10. The Port of Brisbane facilities are currently being significantly expanded – this work (approved years ago) and subject to a master-plan makes provision for the accommodation and appropriate servicing of large passenger cruise ships (those unable to safely navigate to the Hamilton reach) – suggesting a potential duplication of facilities to the Broadwater belies the considerable investment that has already been made (and is continuing to be made) in the Port of Brisbane – The Port of Brisbane is one of Australia’s fastest growing container ports, and is Queensland’s largest multi-cargo port – while owned by a consortium of investors – why would one threaten the stability of a business that not only generates billions of dollars a year – but also directly and indirectly employs tens of thousands of Queenslanders.
  11. The Broadwater facilities would necessitate significant ‘new’ dredging and reclaimation works.  These would unquestionably have a significant environmental impact.

Broadwater ban triggers new race for cruise terminal – Gold Coast Business News 29th April 2015

The race to build a cruise ship terminal on the Gold Coast may be about to get hotter after the state government put an end to ASF Consortium’s $7.5 billion plans for Wave break Island.

The Breakwater Group, one of the early proponents of the cruise ship terminal brushed aside in favour of ASF by the former Newman government, has kept alive its plans to locate the facility just south of the Seaway on the ocean side of The Spit.

It is now pushing to meet with the state government to plead its case for the development which ist has described as “superior” to the Broadwater alternative proposed by ASF.

It says the Breakwater plan “removes the need to undertake widespread, disruptive and expensive dredging within the Broadwater and Seaway”.

Breakwater group managing director Craig Perry says he is hoping to secure a meeting with the government to consider at the proposal after Development and Natural Resources and Mines Minister Anthony Lynham, today said that “everything is on the table except Wavebreak Island and the Broadwater”.

Perry says the company has been “active and pushing” since it was dismissed from the original expressions of interest process for being non-conforming.

“We’re in a position where our team have funding and we’ve requested a meeting with the state government to at least table what we have as a solution so this whole process can correctly run.

“I’m not suggesting they should only be speaking to us”.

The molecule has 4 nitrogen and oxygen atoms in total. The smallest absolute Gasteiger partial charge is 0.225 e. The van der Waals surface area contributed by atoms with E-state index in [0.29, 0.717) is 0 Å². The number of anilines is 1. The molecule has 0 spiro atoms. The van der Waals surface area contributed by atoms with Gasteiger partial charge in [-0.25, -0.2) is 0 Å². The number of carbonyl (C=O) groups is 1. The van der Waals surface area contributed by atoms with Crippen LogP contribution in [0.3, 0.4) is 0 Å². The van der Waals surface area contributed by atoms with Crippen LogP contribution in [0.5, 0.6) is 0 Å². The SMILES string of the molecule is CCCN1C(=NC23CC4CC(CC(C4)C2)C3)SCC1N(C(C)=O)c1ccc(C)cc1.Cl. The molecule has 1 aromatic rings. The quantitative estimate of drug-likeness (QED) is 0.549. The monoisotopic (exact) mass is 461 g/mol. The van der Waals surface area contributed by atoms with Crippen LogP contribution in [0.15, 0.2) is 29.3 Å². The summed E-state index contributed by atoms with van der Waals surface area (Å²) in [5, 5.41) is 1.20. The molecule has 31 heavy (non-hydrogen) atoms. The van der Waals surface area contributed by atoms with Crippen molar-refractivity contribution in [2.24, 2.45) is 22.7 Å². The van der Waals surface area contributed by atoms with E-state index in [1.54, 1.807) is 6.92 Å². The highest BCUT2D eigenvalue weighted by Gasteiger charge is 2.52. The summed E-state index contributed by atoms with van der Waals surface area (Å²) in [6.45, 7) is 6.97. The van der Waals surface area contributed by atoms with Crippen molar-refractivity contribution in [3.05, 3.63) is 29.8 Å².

The Chinese-backed ASF Consortium has already indicated it will be reviewing its plans in the hope of complying with the government’s new guideline.

However, Mayor Tom Tate has all but given up hope of a cruise ship terminal for the gold coast, telling a media conference this afternoon that is still keen to see a multibillion-dollar integrated resort.

Tate, who identified a lack of political will to undertake a cruise terminal on the Gold Coast, has suggested the old Southport Hospital site would be the best available in the city for an integrated resort.

But Perry is not giving up on his plan, saying that a cruise terminal is essential to add greater depth to Gold Coast Tourism infrastructure.

“We’ve never stopped looking at it. We always knew the Broadwater option would never work. We were only really concerned that the government would completely throw it out. We’ve requested meetings with the state government but have had no response yet”.

Perry says he believes the Gold Coast will eventually get a cruise ship terminal and that The Spit is the only place for it.

He says the Breakwater Group has allowed for some development on the Broadwater in its original plan, but he says the group is looking to minimise this in accordance with the government’s requirements.

“This proposal is the only one that delivers an operational cruise ship terminal”, says Perry.

“We’ve overcome the issues with refuelling and we have a plan this is acceptable in all tidal conditions and in 99 per cent of weather conditions. We still need to do some high-level detail modelling, but our experts don’t foresee any complications”.

The Breakwater Group’s proposal will involve local, national and international development groups participating directly in the built form of the Broadwater Marine Project.

“It is going to stimulate the local development economy,” says Perry. “We can get various development groups to get involved in the project rather than see the Chinese group build it all. It de-risks the project immediately”.

Breakwater Group is a company led by Perry, Cardno Quensland Director Graeme McIIwain and former Australand executive David Lawerence.

Source: Gold Coast Business News – 29th April 2015 by Nick Nichols